Thursday, May 09, 2002

What is a Christian?

Well, there is not universal agreement on that. Nevertheless, I want to state what I believe makes a person a Christian, so that you’ll know where I am coming from. My definition of a Christian is someone who affirms the following:

Absolutes of Christianity

  1. The Bible is the inerrant and sufficient inspired word of God.
  2. There is a trinity: God the Father, God the Son, God the Holy Spirit.
  3. God the Son came to earth, was born of a virgin, and lived as the man Jesus Christ.
  4. Though tempted, Jesus lived a sinless life.
  5. Christ suffered and died on the cross. His work is finished. He paid the full price, once-and-for-all, for my sins.
  6. Christ was resurrected from the dead with a real (glorified) body.
  7. Christ will come again to judge the living and the dead.
  8. I contribute nothing to my salvation – it is a free and undeserved gift of God’s grace. Salvation is by faith alone, through grace alone.
  9. Good works are an inevitable result of my salvation, not a contributing factor.

Please email me if you think I left anything out! Some of them (all but the first, but that’s jumping ahead) are redundant, but I still find it helpful to restate certain points in a different way.

This list excludes many from claiming the honorific: Christian. Mormons and Jehovah’s Witnesses are way, way out. Many Roman Catholics might agree with the list, but official Catholic teaching is contrary to items 1, 5, 8, and 9.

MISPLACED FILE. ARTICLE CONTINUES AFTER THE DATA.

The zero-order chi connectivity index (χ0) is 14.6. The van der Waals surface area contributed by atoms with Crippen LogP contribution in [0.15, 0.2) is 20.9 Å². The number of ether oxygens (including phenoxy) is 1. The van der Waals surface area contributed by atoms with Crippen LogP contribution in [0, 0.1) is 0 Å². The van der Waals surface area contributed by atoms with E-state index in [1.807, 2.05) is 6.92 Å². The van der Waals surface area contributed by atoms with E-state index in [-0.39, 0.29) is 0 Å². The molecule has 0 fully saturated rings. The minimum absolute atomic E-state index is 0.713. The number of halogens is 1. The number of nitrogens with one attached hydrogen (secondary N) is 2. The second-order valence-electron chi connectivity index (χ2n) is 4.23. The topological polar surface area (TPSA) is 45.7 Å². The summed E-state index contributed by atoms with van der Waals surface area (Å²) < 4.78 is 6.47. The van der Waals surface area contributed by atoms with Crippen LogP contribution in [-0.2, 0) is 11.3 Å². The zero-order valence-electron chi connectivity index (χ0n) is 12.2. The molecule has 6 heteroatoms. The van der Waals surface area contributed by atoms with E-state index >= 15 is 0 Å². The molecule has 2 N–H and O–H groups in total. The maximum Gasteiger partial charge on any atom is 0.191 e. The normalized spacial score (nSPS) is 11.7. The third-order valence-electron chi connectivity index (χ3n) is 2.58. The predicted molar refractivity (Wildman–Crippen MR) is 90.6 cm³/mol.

If you are offended by this wait for an upcoming blog about why you should not be offended before sending me hate mail.

Axiomatic Christianity

As an undergraduate physics major, I took a junior level course on Einstein’s theory of special relativity. Normally relativity courses spend the first few classes analyzing a seminal but tedious experiment demonstrating the constancy of the speed of light regardless of the motion of the observer. This result lays the groundwork for Einstein’s theory.

I had read about this experiment several times and had prepared myself for a set of boring lectures before getting to the “juicy” stuff. However, the professor took an unexpected approach. He bypassed the experiment altogether and instead began his class with the axiom:

Vacuum is vacuum.

He then proceeded, and you will have to take my word on this, to derive, credibly, Einstein’s theory. It was a marvelous approach. It should be noted, however, that the reason it worked is that the students were, at that point, well along in their education and were sophisticated enough to handle and appreciate such a pedagogy.

I believe Christianity lends itself to an axiomatic approach, and the proper axiom is the first item in the list above, restated here:

AXIOM: The Bible is the inerrant and sufficient inspired word of God.